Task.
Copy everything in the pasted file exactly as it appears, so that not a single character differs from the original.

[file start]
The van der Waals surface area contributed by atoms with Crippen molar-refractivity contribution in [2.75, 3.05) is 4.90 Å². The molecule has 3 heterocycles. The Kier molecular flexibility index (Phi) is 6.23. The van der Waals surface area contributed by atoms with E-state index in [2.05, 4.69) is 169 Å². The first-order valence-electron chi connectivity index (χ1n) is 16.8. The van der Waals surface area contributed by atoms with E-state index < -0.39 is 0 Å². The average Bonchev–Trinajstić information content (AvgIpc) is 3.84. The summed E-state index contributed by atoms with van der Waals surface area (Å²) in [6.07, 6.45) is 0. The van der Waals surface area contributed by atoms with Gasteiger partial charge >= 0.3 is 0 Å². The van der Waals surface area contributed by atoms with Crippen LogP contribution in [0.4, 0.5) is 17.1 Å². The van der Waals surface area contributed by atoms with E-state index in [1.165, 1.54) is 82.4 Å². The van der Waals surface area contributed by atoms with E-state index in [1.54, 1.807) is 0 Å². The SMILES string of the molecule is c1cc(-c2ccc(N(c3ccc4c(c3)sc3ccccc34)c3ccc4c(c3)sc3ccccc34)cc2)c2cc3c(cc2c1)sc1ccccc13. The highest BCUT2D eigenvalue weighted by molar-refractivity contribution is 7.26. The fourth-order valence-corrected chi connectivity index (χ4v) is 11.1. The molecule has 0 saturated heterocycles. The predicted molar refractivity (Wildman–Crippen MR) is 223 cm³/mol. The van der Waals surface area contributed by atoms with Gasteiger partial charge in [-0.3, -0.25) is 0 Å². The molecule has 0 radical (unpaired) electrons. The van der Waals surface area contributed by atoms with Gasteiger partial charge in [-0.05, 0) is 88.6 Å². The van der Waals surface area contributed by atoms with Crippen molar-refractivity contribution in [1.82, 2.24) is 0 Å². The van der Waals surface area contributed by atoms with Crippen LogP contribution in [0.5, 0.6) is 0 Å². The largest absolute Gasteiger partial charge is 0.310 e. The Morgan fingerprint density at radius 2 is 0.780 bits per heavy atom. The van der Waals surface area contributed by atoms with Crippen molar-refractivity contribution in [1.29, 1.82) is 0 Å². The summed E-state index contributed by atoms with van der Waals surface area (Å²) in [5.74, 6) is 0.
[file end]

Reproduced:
The van der Waals surface area contributed by atoms with Crippen molar-refractivity contribution in [2.75, 3.05) is 4.90 Å². The molecule has 3 heterocycles. The Kier molecular flexibility index (Phi) is 6.23. The van der Waals surface area contributed by atoms with E-state index in [2.05, 4.69) is 169 Å². The first-order valence-electron chi connectivity index (χ1n) is 16.8. The van der Waals surface area contributed by atoms with E-state index < -0.39 is 0 Å². The average Bonchev–Trinajstić information content (AvgIpc) is 3.84. The summed E-state index contributed by atoms with van der Waals surface area (Å²) in [6.07, 6.45) is 0. The van der Waals surface area contributed by atoms with Gasteiger partial charge >= 0.3 is 0 Å². The van der Waals surface area contributed by atoms with Crippen LogP contribution in [0.4, 0.5) is 17.1 Å². The van der Waals surface area contributed by atoms with E-state index in [1.165, 1.54) is 82.4 Å². The van der Waals surface area contributed by atoms with E-state index in [1.54, 1.807) is 0 Å². The SMILES string of the molecule is c1cc(-c2ccc(N(c3ccc4c(c3)sc3ccccc34)c3ccc4c(c3)sc3ccccc34)cc2)c2cc3c(cc2c1)sc1ccccc13. The highest BCUT2D eigenvalue weighted by molar-refractivity contribution is 7.26. The fourth-order valence-corrected chi connectivity index (χ4v) is 11.1. The molecule has 0 saturated heterocycles. The predicted molar refractivity (Wildman–Crippen MR) is 223 cm³/mol. The van der Waals surface area contributed by atoms with Gasteiger partial charge in [-0.3, -0.25) is 0 Å². The molecule has 0 radical (unpaired) electrons. The van der Waals surface area contributed by atoms with Gasteiger partial charge in [-0.05, 0) is 88.6 Å². The van der Waals surface area contributed by atoms with Crippen molar-refractivity contribution in [1.82, 2.24) is 0 Å². The van der Waals surface area contributed by atoms with Crippen LogP contribution in [0.5, 0.6) is 0 Å². The largest absolute Gasteiger partial charge is 0.310 e. The Morgan fingerprint density at radius 2 is 0.780 bits per heavy atom. The van der Waals surface area contributed by atoms with Crippen molar-refractivity contribution in [1.29, 1.82) is 0 Å². The summed E-state index contributed by atoms with van der Waals surface area (Å²) in [5.74, 6) is 0.